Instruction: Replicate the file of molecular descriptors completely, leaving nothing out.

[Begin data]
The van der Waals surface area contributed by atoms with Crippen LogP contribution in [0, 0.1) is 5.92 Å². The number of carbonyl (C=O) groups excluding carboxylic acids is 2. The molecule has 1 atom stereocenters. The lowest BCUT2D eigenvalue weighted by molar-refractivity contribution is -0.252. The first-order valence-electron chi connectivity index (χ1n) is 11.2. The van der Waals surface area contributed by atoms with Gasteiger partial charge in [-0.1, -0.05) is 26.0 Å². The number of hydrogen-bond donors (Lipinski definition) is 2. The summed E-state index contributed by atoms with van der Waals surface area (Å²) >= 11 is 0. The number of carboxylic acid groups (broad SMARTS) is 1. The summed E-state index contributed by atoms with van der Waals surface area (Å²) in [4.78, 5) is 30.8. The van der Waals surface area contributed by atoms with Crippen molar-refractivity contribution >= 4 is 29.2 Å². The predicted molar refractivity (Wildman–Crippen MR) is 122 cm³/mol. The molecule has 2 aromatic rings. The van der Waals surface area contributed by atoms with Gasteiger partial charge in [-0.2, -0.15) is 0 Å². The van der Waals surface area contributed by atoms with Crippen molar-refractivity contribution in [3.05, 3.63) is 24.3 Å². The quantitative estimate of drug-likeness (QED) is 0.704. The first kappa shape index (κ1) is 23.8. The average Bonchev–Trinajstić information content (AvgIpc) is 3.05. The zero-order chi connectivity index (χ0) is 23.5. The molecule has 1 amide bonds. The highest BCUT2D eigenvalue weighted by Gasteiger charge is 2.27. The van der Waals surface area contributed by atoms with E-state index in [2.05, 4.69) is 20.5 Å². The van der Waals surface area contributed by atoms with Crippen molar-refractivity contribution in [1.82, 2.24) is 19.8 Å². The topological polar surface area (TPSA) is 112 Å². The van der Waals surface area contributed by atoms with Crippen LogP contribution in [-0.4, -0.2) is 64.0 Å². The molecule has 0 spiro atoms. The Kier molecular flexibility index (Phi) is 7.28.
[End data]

The van der Waals surface area contributed by atoms with Crippen LogP contribution in [0, 0.1) is 5.92 Å². The number of carbonyl (C=O) groups excluding carboxylic acids is 2. The molecule has 1 atom stereocenters. The lowest BCUT2D eigenvalue weighted by molar-refractivity contribution is -0.252. The first-order valence-electron chi connectivity index (χ1n) is 11.2. The van der Waals surface area contributed by atoms with Gasteiger partial charge in [-0.1, -0.05) is 26.0 Å². The number of hydrogen-bond donors (Lipinski definition) is 2. The summed E-state index contributed by atoms with van der Waals surface area (Å²) >= 11 is 0. The number of carboxylic acid groups (broad SMARTS) is 1. The summed E-state index contributed by atoms with van der Waals surface area (Å²) in [4.78, 5) is 30.8. The van der Waals surface area contributed by atoms with Crippen molar-refractivity contribution >= 4 is 29.2 Å². The predicted molar refractivity (Wildman–Crippen MR) is 122 cm³/mol. The molecule has 2 aromatic rings. The van der Waals surface area contributed by atoms with Gasteiger partial charge in [-0.2, -0.15) is 0 Å². The van der Waals surface area contributed by atoms with Crippen molar-refractivity contribution in [3.05, 3.63) is 24.3 Å². The quantitative estimate of drug-likeness (QED) is 0.704. The first kappa shape index (κ1) is 23.8. The average Bonchev–Trinajstić information content (AvgIpc) is 3.05. The zero-order chi connectivity index (χ0) is 23.5. The molecule has 1 amide bonds. The highest BCUT2D eigenvalue weighted by Gasteiger charge is 2.27. The van der Waals surface area contributed by atoms with E-state index in [2.05, 4.69) is 20.5 Å². The van der Waals surface area contributed by atoms with Crippen molar-refractivity contribution in [1.82, 2.24) is 19.8 Å². The topological polar surface area (TPSA) is 112 Å². The van der Waals surface area contributed by atoms with Crippen LogP contribution in [-0.4, -0.2) is 64.0 Å². The molecule has 0 spiro atoms. The Kier molecular flexibility index (Phi) is 7.28.